Foster asked: Was your department dysfunctional?
Arlene Foster did not even read the legislation which she brought to the Assembly in her name in order to set up the RHI scheme, she has told the public inquiry into the cash for ash scandal.
In her second day of evidence to the inquiry, the DUP leader was categorical that she did not read the Renewable Heat Incentive Scheme Regulations when she brought them to the Assembly in 2012 and asked MLAs to vote them into law.
The former first minister faced intense questioning from inquiry chairman Sir Patrick Coghlin who asked Mrs Foster – who was in the Department of Enterprise, Trade and Investment for seven years – whether her department had been “dysfunctional”.
Mrs Foster, who the previous day had told the inquiry that there were no mistakes for which she felt personal responsibility, did not explicitly deny that the department had been dysfunctional but said that her understanding at the time was very different to what she now knows.
The revelation that she had not read the legislation emerged during exchanges about one of several deficiencies in the regulations whereby they did not adequately define ‘useful heat’ which would be eligible for subsidies, making it more difficult to crack down on potentially fraudulent claims.
Mrs Foster said that she “imagined it would have been defined in the legislation”.
When asked if she had at any stage read the regulations, Mrs Foster said: “No. No, I didn’t. So there’s...absolutely not. I didn’t read the regulations.”
David Scoffield QC for the inquiry asked Mrs Foster if she would have read the regulations when she brought them to the Assembly for approval.
She said: “No, I don’t believe I would have read them at that stage. I probably would have only read the explanatory note, but not the regulations involved.”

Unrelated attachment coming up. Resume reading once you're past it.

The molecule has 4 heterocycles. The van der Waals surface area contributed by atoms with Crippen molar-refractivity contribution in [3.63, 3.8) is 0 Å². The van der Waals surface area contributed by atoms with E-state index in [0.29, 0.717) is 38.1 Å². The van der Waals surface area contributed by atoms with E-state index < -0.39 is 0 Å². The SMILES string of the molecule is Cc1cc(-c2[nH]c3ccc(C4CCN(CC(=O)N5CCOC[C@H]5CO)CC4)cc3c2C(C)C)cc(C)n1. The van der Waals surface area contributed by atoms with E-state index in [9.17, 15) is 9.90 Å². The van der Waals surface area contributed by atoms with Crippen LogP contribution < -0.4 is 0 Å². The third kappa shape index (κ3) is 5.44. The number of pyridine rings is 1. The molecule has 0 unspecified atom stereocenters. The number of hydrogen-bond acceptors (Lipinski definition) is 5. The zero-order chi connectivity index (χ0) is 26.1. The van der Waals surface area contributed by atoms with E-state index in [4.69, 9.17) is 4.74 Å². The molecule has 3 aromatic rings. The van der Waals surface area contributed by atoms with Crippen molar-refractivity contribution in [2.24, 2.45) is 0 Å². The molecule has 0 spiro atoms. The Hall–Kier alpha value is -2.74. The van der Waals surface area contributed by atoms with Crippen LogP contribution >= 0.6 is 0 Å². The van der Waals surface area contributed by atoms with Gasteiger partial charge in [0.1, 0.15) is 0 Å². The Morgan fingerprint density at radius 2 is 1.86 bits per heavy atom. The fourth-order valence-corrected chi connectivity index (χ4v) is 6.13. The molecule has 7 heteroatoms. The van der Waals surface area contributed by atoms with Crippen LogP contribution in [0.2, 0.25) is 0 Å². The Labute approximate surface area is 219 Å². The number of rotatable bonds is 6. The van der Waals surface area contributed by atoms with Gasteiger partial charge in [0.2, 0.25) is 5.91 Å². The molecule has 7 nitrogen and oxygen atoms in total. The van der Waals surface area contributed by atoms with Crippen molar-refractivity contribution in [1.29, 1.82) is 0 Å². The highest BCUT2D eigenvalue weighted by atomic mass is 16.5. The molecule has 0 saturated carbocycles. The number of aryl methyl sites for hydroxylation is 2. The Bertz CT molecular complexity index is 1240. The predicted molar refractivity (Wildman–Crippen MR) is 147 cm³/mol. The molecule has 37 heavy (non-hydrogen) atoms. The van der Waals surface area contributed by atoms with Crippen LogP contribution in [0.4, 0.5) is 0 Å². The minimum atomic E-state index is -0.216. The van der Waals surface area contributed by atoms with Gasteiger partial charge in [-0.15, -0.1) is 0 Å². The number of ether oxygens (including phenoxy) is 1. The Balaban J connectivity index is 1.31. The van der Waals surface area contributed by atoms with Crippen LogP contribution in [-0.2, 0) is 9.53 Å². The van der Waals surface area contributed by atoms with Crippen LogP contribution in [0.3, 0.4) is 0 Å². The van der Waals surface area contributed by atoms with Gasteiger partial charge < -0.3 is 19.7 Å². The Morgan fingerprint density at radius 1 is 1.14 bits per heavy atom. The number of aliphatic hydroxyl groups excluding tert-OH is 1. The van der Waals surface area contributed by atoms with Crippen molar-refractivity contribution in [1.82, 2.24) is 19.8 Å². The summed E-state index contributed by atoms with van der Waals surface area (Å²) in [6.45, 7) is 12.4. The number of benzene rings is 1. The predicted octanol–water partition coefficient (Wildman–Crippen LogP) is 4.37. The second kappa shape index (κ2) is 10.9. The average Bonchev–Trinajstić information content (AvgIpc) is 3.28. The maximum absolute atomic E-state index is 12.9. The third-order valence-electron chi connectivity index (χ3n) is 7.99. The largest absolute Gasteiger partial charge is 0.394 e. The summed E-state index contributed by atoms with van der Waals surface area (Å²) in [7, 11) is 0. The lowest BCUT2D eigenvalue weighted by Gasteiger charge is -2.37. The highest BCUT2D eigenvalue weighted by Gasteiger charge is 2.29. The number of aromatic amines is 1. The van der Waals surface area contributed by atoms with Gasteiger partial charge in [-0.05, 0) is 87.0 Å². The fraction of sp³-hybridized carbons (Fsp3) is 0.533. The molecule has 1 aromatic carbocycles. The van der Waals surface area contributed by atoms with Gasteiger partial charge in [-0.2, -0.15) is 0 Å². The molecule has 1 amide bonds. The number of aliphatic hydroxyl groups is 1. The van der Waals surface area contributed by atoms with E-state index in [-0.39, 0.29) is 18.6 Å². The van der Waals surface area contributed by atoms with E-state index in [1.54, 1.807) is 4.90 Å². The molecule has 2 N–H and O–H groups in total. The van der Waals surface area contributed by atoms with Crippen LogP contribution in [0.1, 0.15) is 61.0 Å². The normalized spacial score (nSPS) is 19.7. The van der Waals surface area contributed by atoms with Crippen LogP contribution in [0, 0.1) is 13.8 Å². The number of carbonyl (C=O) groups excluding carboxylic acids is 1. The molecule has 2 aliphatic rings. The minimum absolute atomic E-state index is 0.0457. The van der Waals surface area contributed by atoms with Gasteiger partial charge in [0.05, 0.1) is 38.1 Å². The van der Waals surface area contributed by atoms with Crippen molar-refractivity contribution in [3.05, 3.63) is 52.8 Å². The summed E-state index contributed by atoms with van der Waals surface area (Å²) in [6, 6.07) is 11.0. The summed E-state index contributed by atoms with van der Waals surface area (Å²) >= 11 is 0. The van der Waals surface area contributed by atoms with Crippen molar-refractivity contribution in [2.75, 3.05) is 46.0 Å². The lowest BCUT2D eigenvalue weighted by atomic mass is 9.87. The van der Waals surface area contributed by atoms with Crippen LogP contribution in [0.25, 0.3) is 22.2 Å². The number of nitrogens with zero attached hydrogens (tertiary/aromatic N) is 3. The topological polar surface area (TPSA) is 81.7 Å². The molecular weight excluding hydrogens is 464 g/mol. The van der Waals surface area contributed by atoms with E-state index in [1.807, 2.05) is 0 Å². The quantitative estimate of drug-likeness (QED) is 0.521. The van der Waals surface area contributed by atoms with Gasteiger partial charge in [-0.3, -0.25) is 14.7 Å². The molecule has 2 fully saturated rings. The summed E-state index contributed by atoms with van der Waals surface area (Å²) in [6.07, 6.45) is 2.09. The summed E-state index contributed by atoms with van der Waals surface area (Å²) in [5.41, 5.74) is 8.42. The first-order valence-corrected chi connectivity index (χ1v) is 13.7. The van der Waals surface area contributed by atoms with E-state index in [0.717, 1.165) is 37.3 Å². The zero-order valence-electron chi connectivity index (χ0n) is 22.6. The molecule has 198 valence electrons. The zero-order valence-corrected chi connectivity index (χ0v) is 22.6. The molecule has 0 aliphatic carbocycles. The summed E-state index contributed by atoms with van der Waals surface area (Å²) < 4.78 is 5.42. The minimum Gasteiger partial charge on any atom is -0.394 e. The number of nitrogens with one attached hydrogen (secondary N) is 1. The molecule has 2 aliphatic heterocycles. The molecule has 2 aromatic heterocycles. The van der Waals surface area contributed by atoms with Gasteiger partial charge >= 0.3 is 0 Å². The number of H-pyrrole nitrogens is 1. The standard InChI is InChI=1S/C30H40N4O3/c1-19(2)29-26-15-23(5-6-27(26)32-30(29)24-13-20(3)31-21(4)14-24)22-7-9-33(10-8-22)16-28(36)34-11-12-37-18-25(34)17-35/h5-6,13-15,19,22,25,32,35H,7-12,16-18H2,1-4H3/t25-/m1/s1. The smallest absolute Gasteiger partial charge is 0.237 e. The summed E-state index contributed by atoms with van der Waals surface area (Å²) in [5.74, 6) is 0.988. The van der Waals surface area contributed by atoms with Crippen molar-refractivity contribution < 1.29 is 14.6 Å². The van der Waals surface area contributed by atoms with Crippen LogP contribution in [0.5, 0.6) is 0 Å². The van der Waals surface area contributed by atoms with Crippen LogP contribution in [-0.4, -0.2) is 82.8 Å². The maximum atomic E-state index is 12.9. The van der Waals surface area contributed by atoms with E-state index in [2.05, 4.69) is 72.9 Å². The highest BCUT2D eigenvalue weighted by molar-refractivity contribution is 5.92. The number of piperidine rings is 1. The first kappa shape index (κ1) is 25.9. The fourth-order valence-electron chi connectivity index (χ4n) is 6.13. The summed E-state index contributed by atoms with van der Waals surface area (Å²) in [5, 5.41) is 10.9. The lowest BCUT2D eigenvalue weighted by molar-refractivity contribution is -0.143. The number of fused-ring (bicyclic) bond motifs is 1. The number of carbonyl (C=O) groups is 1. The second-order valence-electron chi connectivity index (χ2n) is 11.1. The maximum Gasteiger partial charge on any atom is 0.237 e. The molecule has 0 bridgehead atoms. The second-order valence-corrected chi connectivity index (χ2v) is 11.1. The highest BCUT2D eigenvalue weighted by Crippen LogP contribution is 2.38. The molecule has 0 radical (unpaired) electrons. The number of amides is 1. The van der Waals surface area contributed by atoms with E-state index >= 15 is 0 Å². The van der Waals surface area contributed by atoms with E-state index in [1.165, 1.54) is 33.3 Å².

Later, Sir Patrick picked up on what Mrs Foster had said. Referring to the failure to conduct planned reviews of the scheme, which may have caught its perverse incentive to waste heat, he said that “a fail-safe way of doing it would have been, or could have been, to incorporate regular reviews in the regulations...but then you didn’t read the regulations.”
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Mrs Foster’s failure to read the regulations contrasts sharply with how she presented them to the Assembly at the time. In October 2012, as she asked MLAs to vote for the regulations, she took personal credit for the work, saying: “This demonstrates my commitment to the sector and my desire to see levels of renewable heating increase.”
Mrs Foster told MLAs – who subsequently passed the legislation unanimously after only a few minutes of debate – that the regulations “are set in a very clear framework for the scheme, including how payments will be calculated and made, as well as its conditions and eligibility standards”.
The significance of the absence of records of key meetings or decisions about the RHI scheme became starkly apparent yesterday.
Mrs Foster’s repeatedly used phrases such as “I don’t remember”, “I can’t recall” and “I don’t think I have any clear recollection” about key meetings which were unminuted.
Sir Patrick drew attention to the contradictory claims of civil servants – many of whom have been clear there was a culture of not minuting many meetings – and that of Mrs Foster and her Spad, who say that they thought that minutes were being taken.
Sir Patrick said: “You do wonder what is going on within this department”.
Mrs Foster insisted that she always believed minutes were being taken but that they never came to her for ratification.
During probing questioning, Sir Patrick put it to Mrs Foster: “Can we just stand back for a moment and look at the system here?